• FIS aviation weather products (for example, graphical ground-based radar precipitation depictions) are not appropriate for tactical (typical timeframe of less than 3 minutes) avoidance of severe weather such as negotiating a path through a weather hazard area. FIS supports strategic (typical timeframe of 20 minutes or more) weather decision-making such as route selection to avoid a weather hazard area in its entirety. The misuse of information beyond its applicability may place the pilot and aircraft in jeopardy. In addition, FIS should never be used in lieu of an individual preflight weather and flight planning briefing
        • DLSP offer numerous MET and AI products with information that can be layered on top of each other. Pilots need to be aware that too much information can have a negative effect on their cognitive work load. Pilots need to manage the amount of information to a level that offers the most pertinent information to that specific flight without creating a cockpit distraction. Pilots may need to adjust the amount of information based on numerous factors including, but not limited to, the phase of flight, single pilot operation, autopilot availability, class of airspace, and the weather conditions encountered
        • FIS NOTAM products, including Temporary Flight Restriction (TFR) information, are advisory-use information and are intended for situational awareness purposes only. Cockpit displays of this information are not appropriate for tactical navigation - pilots should stay clear of any geographic area displayed as a TFR NOTAM. Pilots should contact FSSs and/or ATC while en route to obtain updated information and to verify the cockpit display of NOTAM information
        • FIS supports better pilot decision-making by increasing situational awareness. Better decision-making is based on using information from a variety of sources. In addition to FIS, pilots should take advantage of other weather/NAS status sources, including, briefings from Flight Service Stations, data from other air traffic control facilities, airline operation control centers, pilot reports, as well as their own observations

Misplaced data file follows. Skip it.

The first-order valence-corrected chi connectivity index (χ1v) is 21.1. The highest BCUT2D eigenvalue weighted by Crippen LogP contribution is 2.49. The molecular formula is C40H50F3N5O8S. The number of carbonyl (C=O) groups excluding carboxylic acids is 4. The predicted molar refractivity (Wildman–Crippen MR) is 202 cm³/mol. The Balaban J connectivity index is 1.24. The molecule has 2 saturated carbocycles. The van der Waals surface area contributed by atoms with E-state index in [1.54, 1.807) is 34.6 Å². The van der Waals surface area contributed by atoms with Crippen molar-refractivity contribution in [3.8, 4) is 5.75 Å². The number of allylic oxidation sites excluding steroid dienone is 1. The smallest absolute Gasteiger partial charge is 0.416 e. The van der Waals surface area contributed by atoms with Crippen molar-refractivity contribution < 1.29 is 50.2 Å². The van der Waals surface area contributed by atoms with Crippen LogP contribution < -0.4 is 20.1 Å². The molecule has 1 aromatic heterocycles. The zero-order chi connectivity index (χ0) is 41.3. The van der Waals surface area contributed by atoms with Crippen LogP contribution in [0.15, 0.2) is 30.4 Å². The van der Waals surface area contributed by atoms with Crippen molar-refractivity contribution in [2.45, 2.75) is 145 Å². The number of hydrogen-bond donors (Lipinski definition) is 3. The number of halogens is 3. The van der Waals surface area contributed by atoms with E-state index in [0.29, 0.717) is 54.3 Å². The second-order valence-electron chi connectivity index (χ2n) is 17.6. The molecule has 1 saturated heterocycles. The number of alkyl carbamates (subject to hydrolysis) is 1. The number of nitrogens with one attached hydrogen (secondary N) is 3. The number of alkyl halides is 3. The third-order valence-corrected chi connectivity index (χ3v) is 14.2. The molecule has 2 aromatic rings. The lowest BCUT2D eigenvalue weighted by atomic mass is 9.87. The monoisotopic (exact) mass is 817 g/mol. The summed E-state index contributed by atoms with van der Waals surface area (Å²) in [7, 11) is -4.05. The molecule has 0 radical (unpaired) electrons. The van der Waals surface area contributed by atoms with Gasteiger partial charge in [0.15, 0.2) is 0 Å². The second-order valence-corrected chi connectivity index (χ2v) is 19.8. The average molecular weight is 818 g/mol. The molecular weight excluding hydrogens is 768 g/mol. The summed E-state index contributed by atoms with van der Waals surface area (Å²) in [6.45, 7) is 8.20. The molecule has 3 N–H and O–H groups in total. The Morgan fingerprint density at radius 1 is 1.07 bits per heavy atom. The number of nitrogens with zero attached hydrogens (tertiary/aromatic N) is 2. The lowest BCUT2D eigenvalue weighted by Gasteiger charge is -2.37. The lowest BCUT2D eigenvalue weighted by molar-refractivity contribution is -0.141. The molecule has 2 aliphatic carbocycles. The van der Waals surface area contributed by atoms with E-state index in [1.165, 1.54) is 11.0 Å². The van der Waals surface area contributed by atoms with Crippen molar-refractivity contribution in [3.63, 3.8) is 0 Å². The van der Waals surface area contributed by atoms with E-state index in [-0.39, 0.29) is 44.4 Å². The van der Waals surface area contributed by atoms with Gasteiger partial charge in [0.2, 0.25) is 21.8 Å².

• FAA's Flight Information Service-Broadcast (FIS-B)
          • FIS-B is a ground-based broadcast service provided through the FAA's Automatic Dependent Surveillance–Broadcast (ADS-B) Services Universal Access Transceiver (UAT) network. The service provides users with a 978 MHz data link capability when operating within range and line-of- sight of a transmitting ground station. FIS-B enables users of properly-equipped aircraft to receive and display a suite of broadcast weather and aeronautical information products
          • The following list represents the initial suite of text and graphical products available through FIS-B and provided free-of-charge. Detailed information concerning FIS-B meteorological products can be found in Advisory Circular 00-45, Aviation Weather Services, and AC 00-63, Use of Cockpit Displays of Digital Weather and Aeronautical Information. Information on Special Use Airspace (SUA), Temporary Flight Restriction (TFR), and Notice to Airmen (NOTAM) products can be found in Chapters 3, 4 and 5 of this manual
            • Text: Aviation Routine Weather Report (METAR) and Special Aviation Report (SPECI);
            • Text: Pilot Weather Report (PIREP);
            • Text: Winds and Temperatures Aloft;
            • Text: Terminal Aerodrome Forecast (TAF) and amendments;
            • Text: Notice to Airmen (NOTAM) Distant and Flight Data Center;
            • Text/Graphic: Airmen's Meteorological Conditions (AIRMET);
            • Text/Graphic: Significant Meteorological Conditions (SIGMET);
            • Text/Graphic: Convective SIGMET;
            • Text/Graphic: Special Use Airspace (SUA);
            • Text/Graphic: Temporary Flight Restriction (TFR) NOTAM; and
            • Graphic: NEXRAD Composite Reflectivity Products (Regional and National)
          • Users of FIS-B should familiarize themselves with the operational characteristics and limitations of the system, including: system architecture; service environment; product lifecycles; modes of operation; and indications of system failure
            • The NOTAM-D and NOTAM-FDC products broadcast via FIS-B are limited to those issued or effective within the past 30 days. Except for TFRs, NOTAMs older than 30 days are not provided. The pilot in command is responsible for reviewing all necessary information prior to flight
          • FIS-B products are updated and transmitted at specific intervals based primarily on product issuance criteria. Update intervals are defined as the rate at which the product data is available from the source for transmission. Transmission intervals are defined as the amount of time within which a new or updated product transmission must be completed and/or the rate or repetition interval at which the product is rebroadcast. Update and transmission intervals for each product are provided in TBL 7-1-1